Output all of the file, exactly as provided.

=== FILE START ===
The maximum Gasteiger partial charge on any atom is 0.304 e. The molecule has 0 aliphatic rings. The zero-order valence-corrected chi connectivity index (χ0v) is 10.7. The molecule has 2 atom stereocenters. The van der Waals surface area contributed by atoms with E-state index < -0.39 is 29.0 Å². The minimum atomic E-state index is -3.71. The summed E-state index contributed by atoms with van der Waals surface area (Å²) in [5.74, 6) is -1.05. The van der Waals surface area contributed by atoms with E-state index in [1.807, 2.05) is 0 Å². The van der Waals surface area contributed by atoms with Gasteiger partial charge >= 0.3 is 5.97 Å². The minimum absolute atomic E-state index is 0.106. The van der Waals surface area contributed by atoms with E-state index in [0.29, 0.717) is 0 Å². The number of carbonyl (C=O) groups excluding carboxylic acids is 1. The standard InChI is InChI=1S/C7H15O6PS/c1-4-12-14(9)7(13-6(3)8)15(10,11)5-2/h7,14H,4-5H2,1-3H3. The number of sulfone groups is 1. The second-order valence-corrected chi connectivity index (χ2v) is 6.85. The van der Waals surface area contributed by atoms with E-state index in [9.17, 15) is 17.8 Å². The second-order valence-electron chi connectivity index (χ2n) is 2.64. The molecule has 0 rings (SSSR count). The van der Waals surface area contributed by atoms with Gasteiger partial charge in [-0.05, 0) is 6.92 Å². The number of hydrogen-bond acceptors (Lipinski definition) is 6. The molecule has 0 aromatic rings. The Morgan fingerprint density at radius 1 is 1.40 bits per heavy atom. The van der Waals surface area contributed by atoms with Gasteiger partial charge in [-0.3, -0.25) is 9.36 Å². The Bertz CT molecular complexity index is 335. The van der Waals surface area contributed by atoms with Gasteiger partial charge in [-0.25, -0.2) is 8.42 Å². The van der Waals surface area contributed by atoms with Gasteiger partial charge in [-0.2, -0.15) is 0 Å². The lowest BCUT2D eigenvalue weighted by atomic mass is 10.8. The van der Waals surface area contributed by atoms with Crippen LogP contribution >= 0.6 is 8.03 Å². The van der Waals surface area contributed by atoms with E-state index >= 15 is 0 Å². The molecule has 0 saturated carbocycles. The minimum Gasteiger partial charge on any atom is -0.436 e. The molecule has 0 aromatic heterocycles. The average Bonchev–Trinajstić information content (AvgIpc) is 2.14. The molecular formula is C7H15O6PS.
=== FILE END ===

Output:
The maximum Gasteiger partial charge on any atom is 0.304 e. The molecule has 0 aliphatic rings. The zero-order valence-corrected chi connectivity index (χ0v) is 10.7. The molecule has 2 atom stereocenters. The van der Waals surface area contributed by atoms with E-state index < -0.39 is 29.0 Å². The minimum atomic E-state index is -3.71. The summed E-state index contributed by atoms with van der Waals surface area (Å²) in [5.74, 6) is -1.05. The van der Waals surface area contributed by atoms with E-state index in [1.807, 2.05) is 0 Å². The van der Waals surface area contributed by atoms with Gasteiger partial charge >= 0.3 is 5.97 Å². The minimum absolute atomic E-state index is 0.106. The van der Waals surface area contributed by atoms with E-state index in [0.29, 0.717) is 0 Å². The number of carbonyl (C=O) groups excluding carboxylic acids is 1. The standard InChI is InChI=1S/C7H15O6PS/c1-4-12-14(9)7(13-6(3)8)15(10,11)5-2/h7,14H,4-5H2,1-3H3. The number of sulfone groups is 1. The second-order valence-corrected chi connectivity index (χ2v) is 6.85. The van der Waals surface area contributed by atoms with E-state index in [9.17, 15) is 17.8 Å². The second-order valence-electron chi connectivity index (χ2n) is 2.64. The molecule has 0 rings (SSSR count). The van der Waals surface area contributed by atoms with Gasteiger partial charge in [-0.05, 0) is 6.92 Å². The number of hydrogen-bond acceptors (Lipinski definition) is 6. The molecule has 0 aromatic rings. The Morgan fingerprint density at radius 1 is 1.40 bits per heavy atom. The van der Waals surface area contributed by atoms with Gasteiger partial charge in [-0.3, -0.25) is 9.36 Å². The Bertz CT molecular complexity index is 335. The van der Waals surface area contributed by atoms with Gasteiger partial charge in [-0.25, -0.2) is 8.42 Å². The van der Waals surface area contributed by atoms with Gasteiger partial charge in [-0.2, -0.15) is 0 Å². The lowest BCUT2D eigenvalue weighted by atomic mass is 10.8. The van der Waals surface area contributed by atoms with Crippen LogP contribution >= 0.6 is 8.03 Å². The van der Waals surface area contributed by atoms with E-state index >= 15 is 0 Å². The molecule has 0 saturated carbocycles. The minimum Gasteiger partial charge on any atom is -0.436 e. The molecule has 0 aromatic heterocycles. The average Bonchev–Trinajstić information content (AvgIpc) is 2.14. The molecular formula is C7H15O6PS.